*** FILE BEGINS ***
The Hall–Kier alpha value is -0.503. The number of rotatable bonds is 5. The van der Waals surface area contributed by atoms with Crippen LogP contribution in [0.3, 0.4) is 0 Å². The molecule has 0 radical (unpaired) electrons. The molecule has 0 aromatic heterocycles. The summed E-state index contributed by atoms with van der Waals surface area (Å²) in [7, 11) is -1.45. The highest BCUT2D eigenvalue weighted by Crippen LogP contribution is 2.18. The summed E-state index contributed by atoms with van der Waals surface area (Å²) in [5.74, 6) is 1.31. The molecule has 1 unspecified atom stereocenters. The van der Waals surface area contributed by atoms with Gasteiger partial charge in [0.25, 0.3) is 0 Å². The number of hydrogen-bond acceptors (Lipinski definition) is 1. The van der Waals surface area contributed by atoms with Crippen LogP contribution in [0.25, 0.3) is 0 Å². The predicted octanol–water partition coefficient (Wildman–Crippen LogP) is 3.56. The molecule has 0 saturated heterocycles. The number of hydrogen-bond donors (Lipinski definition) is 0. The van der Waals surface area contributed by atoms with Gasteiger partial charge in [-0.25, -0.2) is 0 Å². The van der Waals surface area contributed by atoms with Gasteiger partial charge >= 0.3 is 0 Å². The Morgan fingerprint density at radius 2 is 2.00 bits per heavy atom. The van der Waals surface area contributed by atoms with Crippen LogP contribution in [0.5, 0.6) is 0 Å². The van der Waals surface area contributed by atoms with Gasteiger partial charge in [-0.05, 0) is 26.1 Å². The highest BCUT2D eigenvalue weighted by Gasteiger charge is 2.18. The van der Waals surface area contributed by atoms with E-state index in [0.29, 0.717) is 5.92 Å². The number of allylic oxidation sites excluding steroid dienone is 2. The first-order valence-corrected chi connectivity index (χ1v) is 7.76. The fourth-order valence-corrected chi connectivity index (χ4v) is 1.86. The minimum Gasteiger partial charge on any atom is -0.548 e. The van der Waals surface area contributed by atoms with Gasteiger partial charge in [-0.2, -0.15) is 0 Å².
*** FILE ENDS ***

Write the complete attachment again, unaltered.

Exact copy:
The Hall–Kier alpha value is -0.503. The number of rotatable bonds is 5. The van der Waals surface area contributed by atoms with Crippen LogP contribution in [0.3, 0.4) is 0 Å². The molecule has 0 radical (unpaired) electrons. The molecule has 0 aromatic heterocycles. The summed E-state index contributed by atoms with van der Waals surface area (Å²) in [7, 11) is -1.45. The highest BCUT2D eigenvalue weighted by Crippen LogP contribution is 2.18. The summed E-state index contributed by atoms with van der Waals surface area (Å²) in [5.74, 6) is 1.31. The molecule has 1 unspecified atom stereocenters. The van der Waals surface area contributed by atoms with Gasteiger partial charge in [0.25, 0.3) is 0 Å². The number of hydrogen-bond acceptors (Lipinski definition) is 1. The van der Waals surface area contributed by atoms with Crippen LogP contribution in [0.25, 0.3) is 0 Å². The predicted octanol–water partition coefficient (Wildman–Crippen LogP) is 3.56. The molecule has 0 saturated heterocycles. The number of hydrogen-bond donors (Lipinski definition) is 0. The van der Waals surface area contributed by atoms with Gasteiger partial charge in [-0.25, -0.2) is 0 Å². The van der Waals surface area contributed by atoms with Gasteiger partial charge >= 0.3 is 0 Å². The Morgan fingerprint density at radius 2 is 2.00 bits per heavy atom. The van der Waals surface area contributed by atoms with Crippen LogP contribution in [0.5, 0.6) is 0 Å². The van der Waals surface area contributed by atoms with Gasteiger partial charge in [-0.05, 0) is 26.1 Å². The highest BCUT2D eigenvalue weighted by Gasteiger charge is 2.18. The van der Waals surface area contributed by atoms with E-state index in [0.29, 0.717) is 5.92 Å². The number of allylic oxidation sites excluding steroid dienone is 2. The first-order valence-corrected chi connectivity index (χ1v) is 7.76. The fourth-order valence-corrected chi connectivity index (χ4v) is 1.86. The minimum Gasteiger partial charge on any atom is -0.548 e. The van der Waals surface area contributed by atoms with Gasteiger partial charge in [-0.2, -0.15) is 0 Å².